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Agencies cannot access strife-torn Assam

Strict curfew is blocking aid efforts

  • Lissy Maruthanakuzhy and Ritu Sharma, Guwahati
  • India
  • July 27, 2012
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Christian relief agencies say they are struggling to access areas of Assam rocked by violence between Muslims and Bodo tribespeople.

Authorities have imposed a shoot-on-sight policy and a strict  curfew in the worst-hit areas of Kokrajhar district, which makes movement extremely difficult.

Kokhrajhar is the headquarters of the Bodoland Territorial Council, an autonomous region in Assam state that has witnessed ethnic and religious violence for more than 20 years. Roughly 10 percent of Assam’s Bodo population is thought to be Christian.

The latest outbreak of violence in the area began on July 20, when Bodo people accused Muslims of killing four youths. This led to a devastating cycle of attacks and counter-attacks.

With the death toll climbing to 44 today, churches and schools are now serving as relief camps for almost 200,000 people who have been left homeless as a result of the clashes.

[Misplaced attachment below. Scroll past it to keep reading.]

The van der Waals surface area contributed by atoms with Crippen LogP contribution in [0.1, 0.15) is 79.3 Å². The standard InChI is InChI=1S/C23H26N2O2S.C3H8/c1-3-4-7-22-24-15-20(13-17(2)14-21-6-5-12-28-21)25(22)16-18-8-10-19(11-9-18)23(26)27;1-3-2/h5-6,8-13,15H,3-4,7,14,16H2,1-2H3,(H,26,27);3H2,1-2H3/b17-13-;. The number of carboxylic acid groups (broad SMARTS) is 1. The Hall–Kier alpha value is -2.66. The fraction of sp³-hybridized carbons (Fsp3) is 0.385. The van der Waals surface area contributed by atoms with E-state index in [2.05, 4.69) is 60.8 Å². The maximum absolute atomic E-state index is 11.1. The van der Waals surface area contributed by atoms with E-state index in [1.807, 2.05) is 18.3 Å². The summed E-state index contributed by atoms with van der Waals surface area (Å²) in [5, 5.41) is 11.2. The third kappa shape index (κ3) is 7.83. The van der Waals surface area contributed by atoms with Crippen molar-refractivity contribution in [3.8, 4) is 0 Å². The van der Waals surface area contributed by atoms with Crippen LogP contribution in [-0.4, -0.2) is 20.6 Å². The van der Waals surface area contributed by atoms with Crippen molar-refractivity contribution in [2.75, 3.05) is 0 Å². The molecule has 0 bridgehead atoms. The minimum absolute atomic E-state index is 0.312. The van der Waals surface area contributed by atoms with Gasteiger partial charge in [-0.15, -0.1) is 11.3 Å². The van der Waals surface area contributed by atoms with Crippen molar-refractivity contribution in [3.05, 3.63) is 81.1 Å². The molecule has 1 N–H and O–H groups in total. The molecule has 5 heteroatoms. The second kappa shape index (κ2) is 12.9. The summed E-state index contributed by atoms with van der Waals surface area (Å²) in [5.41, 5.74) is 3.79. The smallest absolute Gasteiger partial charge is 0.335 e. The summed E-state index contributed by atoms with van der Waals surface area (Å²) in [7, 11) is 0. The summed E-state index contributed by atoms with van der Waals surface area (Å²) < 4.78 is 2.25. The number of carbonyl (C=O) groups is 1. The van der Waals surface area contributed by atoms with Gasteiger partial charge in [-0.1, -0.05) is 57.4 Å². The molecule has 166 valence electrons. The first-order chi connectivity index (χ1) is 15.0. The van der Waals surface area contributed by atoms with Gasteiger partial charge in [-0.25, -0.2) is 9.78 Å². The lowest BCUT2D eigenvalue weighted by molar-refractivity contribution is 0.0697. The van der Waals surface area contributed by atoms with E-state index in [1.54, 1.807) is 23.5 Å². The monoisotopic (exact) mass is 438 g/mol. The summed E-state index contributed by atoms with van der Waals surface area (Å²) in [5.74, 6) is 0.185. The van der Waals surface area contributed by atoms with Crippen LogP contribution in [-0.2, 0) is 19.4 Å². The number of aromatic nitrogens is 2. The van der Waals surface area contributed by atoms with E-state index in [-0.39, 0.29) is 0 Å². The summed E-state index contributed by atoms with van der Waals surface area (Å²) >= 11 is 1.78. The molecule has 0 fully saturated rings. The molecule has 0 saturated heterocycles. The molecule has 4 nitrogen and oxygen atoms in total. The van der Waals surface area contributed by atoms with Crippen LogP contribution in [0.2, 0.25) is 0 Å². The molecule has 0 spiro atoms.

Babita Alick, head of the disaster management team for Caritas India, said that access to the worst hit areas was virtually impossible. However, she added that Caritas hoped to provide food and medical assistance from Sunday.

Train services resumed yesterday, allowing some people to leave the area, but most have to stay where they are.

“The curfew in the affected areas is a handicap so we are still trying to assess the damage,”  said Amrit Gilsmith, a Baptist Christian leader based in Guwahiti.

“All we are doing now is praying in all of our churches and planning our next course of action."

Sister Jacoba, superior of the Missionaries of Charity Sisters community in Bongaigaon, 32 kilometers from Kokrajhar, said they had made two unsuccessful attempts to reach the affected areas.

Bodo women were attending regular prayer services in their church, she added.

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